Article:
A traffic-free South Gate roundabout at King’s Lynn, as the majority of people follow lockdown rules. Picture: Paul Tibbs

Norfolk Police are adopting a “fair but firm” approach to dealing with people who flout coronavirus lockdown laws, the force has said.

And while the overwhelming majority of people are adhering to the restrictions, policing figures have revealed most of the lawbreakers in Norfolk so far have been young men.

The force also said the majority of tickets had been handed out at weekends and most of the fixed penalty notices issued had been for contravening restrictions on movement.

The figures also showed around half of those issued with fines had previous convictions, more than 50 per cent issued with fines were aged 29 or under and more than 80 per cent of fines were handed to men.

Norfolk’s Chief Constable Simon Bailey said this week people should adhere to social distancing, stay at home to protect the NHS and save lives.

In the wake debate about what constituted “essential travel”, Mr Bailey said the force’s stance had not changed.

“I want to be absolutely clear to the communities of Norfolk that our approach to policing these restrictions has not changed. 

“The guidance was shared by our partners in the criminal justice system with the aim of helping officers in making judgements on what is considered “reasonable” within the new legislation.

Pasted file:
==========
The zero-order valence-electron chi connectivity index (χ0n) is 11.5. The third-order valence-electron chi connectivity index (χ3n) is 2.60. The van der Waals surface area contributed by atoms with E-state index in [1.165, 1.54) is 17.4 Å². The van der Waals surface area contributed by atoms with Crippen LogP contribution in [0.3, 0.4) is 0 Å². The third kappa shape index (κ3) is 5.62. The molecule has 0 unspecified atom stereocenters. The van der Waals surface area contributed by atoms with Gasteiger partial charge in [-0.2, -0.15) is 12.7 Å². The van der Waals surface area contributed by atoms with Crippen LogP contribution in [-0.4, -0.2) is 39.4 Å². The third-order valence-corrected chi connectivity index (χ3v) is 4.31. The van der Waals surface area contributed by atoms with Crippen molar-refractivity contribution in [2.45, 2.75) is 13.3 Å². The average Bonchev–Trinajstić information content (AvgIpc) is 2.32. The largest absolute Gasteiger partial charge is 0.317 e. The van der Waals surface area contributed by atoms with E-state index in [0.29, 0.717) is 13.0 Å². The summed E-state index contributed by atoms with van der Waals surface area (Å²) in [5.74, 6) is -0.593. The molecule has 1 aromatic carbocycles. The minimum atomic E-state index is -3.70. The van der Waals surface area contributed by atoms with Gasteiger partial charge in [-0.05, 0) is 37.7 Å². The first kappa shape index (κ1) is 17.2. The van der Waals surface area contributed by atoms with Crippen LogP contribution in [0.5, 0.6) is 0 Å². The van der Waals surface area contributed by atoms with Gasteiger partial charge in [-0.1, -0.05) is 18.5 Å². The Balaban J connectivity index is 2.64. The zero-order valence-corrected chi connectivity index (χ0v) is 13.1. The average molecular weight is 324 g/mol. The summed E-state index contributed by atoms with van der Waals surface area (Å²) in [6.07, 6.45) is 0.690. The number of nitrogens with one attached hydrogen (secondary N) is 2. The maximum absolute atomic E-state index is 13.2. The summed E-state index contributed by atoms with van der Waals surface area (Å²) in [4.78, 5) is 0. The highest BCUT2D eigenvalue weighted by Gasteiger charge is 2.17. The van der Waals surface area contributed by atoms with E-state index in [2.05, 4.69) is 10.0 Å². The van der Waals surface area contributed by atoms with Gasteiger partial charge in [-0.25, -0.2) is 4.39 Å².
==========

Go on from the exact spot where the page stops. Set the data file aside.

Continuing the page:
“While the advice can help inform officers in their approach to incidents, it is still a decision for officers based on the factors in front of them, to be clear it does not change our policing stance.

“Our approach to dealing with people who flout the law is fair but firm – officers follow a four-step escalation process and we will engage, explain and encourage in the first instance.Enforcement is last resort,” said Mr Bailey.

“Social distancing can only work if everyone works together and follows advice.

“Of course it’s tempting to travel further afield for a walk and some fresh air, but it is not essential and the one thing we do not want to see is the public thinking it is save to travel to beaches and beauty spots and enjoying what they have on offer. 

“It is not safe to do this, businesses and shops remain closed and the public needs to stay at home,” he added.

The extended lockdown means people should only leave home  for essential shopping, one form of exercise, any medical need or to help a vulnerable person, or to travel to and from work if it cannot be done from home.